Saturday, 16 June 2012
It’s an incredibly fascinating book for anyone that has wondered why time appears to change so much. Perhaps if you already know a lot of psychology the book re-treads familiar subjects but for the curious minded, it is at just the right level to be educational and entertaining. The inner workings of the brain are miraculous and mysterious, and Claudia is keen to imply that there are no absolutes in the science of psychology. There are many theories mentioned which have been debunked but overall it gives an all-round picture of what might be going on inside our heads.
Some of the experiments are downright bizarre. Most are historical and none are Claudia’s doing; from the volunteers who were dropped backwards off the top of a skyscraper to the Frenchman who lived in an ice cave for two months. Yet what strikes me most, is that most of what we’ve learned has come though those who have suffered brain trauma or live with mental illness.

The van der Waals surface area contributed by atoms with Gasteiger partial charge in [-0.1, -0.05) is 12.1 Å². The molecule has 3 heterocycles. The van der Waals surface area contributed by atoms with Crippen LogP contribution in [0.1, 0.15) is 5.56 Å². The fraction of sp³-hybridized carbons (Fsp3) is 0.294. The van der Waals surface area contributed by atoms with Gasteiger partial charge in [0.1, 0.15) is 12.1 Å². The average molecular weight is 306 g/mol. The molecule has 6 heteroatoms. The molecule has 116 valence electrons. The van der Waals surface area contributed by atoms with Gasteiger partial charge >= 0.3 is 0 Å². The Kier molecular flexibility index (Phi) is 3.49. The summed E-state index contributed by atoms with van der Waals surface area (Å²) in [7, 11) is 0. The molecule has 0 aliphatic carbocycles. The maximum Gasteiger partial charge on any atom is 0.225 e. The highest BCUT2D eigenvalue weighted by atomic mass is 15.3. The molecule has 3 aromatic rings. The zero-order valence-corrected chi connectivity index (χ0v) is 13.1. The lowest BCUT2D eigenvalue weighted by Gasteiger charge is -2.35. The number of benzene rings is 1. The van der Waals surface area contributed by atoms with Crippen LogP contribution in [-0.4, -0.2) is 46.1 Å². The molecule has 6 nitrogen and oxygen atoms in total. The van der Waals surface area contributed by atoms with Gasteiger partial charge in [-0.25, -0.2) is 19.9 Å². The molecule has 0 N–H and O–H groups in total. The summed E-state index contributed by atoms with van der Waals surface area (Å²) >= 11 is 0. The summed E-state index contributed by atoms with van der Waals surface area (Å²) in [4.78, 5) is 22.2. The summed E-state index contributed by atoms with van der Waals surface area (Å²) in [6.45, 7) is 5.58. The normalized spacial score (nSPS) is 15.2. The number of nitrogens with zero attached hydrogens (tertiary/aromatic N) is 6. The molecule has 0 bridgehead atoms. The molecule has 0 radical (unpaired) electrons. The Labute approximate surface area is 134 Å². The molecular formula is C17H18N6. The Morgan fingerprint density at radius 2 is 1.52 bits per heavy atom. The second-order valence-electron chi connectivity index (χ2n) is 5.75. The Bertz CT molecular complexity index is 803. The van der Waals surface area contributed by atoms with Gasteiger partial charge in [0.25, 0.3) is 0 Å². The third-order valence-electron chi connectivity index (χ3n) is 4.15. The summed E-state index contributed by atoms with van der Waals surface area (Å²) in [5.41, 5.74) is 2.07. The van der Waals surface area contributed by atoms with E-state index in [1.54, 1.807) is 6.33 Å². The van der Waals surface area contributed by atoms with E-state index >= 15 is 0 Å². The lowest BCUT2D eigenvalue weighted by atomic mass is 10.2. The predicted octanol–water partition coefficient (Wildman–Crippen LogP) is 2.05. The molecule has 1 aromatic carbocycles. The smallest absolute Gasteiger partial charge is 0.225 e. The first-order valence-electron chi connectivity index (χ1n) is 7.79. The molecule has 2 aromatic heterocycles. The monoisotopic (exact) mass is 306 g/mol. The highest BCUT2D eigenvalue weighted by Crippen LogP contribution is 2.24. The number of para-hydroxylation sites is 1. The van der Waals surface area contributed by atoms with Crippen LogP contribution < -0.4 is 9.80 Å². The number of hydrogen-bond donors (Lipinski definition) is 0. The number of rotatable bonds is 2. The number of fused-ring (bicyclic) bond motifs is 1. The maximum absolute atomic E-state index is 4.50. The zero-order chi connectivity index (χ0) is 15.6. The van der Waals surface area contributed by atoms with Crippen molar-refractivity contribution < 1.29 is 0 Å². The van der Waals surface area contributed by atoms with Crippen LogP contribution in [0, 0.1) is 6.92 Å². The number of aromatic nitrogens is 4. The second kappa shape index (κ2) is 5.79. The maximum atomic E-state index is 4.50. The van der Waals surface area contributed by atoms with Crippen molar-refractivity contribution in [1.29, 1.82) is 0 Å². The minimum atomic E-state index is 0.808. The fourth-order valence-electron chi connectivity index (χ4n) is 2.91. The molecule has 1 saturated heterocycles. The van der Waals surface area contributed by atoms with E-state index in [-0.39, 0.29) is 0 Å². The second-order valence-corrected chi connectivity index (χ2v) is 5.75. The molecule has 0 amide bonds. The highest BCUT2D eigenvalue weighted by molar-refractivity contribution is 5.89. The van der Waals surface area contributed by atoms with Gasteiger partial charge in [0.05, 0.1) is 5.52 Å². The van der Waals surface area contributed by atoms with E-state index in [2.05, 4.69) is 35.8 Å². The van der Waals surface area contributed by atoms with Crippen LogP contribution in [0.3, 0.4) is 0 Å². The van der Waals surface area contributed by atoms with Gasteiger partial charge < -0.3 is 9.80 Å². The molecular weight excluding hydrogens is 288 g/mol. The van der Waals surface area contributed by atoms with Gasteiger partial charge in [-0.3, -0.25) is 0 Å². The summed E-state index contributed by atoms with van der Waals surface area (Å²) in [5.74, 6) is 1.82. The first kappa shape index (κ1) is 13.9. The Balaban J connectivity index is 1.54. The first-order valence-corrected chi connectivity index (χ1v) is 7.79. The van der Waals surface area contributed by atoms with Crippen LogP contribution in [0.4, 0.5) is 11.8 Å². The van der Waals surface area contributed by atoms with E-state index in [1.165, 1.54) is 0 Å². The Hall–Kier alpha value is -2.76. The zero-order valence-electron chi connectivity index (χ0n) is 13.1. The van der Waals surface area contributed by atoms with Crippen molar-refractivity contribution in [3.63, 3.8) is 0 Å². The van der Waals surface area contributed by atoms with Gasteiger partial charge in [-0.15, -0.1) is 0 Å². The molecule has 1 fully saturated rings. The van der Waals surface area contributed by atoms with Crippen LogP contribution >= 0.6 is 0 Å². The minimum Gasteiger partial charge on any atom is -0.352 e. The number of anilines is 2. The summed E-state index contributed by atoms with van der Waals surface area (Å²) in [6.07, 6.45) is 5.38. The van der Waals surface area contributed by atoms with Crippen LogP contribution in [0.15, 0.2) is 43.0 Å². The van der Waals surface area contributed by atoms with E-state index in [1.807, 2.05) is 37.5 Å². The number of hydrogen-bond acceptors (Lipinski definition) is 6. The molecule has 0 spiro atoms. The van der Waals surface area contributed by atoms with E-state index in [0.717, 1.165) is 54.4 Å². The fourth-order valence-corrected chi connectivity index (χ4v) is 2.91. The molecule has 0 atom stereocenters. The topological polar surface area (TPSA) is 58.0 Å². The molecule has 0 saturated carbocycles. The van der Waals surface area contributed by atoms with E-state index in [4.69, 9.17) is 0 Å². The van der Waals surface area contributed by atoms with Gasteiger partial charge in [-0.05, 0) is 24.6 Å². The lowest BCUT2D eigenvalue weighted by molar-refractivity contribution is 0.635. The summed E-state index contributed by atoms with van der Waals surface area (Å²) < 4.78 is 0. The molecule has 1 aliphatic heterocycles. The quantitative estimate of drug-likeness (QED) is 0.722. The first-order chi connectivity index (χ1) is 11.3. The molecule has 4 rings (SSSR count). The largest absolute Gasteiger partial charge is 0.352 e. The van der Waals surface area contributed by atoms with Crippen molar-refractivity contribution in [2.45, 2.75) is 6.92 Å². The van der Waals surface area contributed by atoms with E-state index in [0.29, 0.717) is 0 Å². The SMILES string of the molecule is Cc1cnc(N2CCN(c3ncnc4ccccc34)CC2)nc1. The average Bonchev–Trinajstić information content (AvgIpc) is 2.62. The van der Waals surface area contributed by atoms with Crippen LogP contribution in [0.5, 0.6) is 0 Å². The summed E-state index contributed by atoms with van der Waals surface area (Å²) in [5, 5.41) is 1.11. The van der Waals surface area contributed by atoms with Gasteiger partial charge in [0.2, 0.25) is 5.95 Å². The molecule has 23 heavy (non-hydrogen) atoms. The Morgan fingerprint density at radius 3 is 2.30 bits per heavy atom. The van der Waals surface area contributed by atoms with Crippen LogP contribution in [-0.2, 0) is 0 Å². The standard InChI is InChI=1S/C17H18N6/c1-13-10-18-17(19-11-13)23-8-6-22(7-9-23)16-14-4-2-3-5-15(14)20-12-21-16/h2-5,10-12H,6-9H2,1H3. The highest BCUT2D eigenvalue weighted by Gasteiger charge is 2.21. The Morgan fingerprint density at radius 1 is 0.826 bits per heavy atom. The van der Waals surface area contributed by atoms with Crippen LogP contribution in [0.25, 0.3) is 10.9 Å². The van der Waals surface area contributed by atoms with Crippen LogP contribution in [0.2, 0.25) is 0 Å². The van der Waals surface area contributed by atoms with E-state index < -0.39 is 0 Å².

Whilst it’s not a self-help book, the final chapter is entitled Changing Your Relationship with Time which gives a few tips to some of the most common aspects we perceive as problems. I had joked at work that I’d learn how to make the day go faster by the end, but this was the weakest part of the book. Some of it was due to the nature of my job and others felt like things that you could have picked up easily by paying attention to the previous chapters. Yet overall, it was a fascinating read and has made me want to read her other book, Emotional Rollercoaster.
Time Warped is published by Canongate as is currently available in hardback, trade paperback and ebook formats. Thanks go to the publisher for providing a copy for review.
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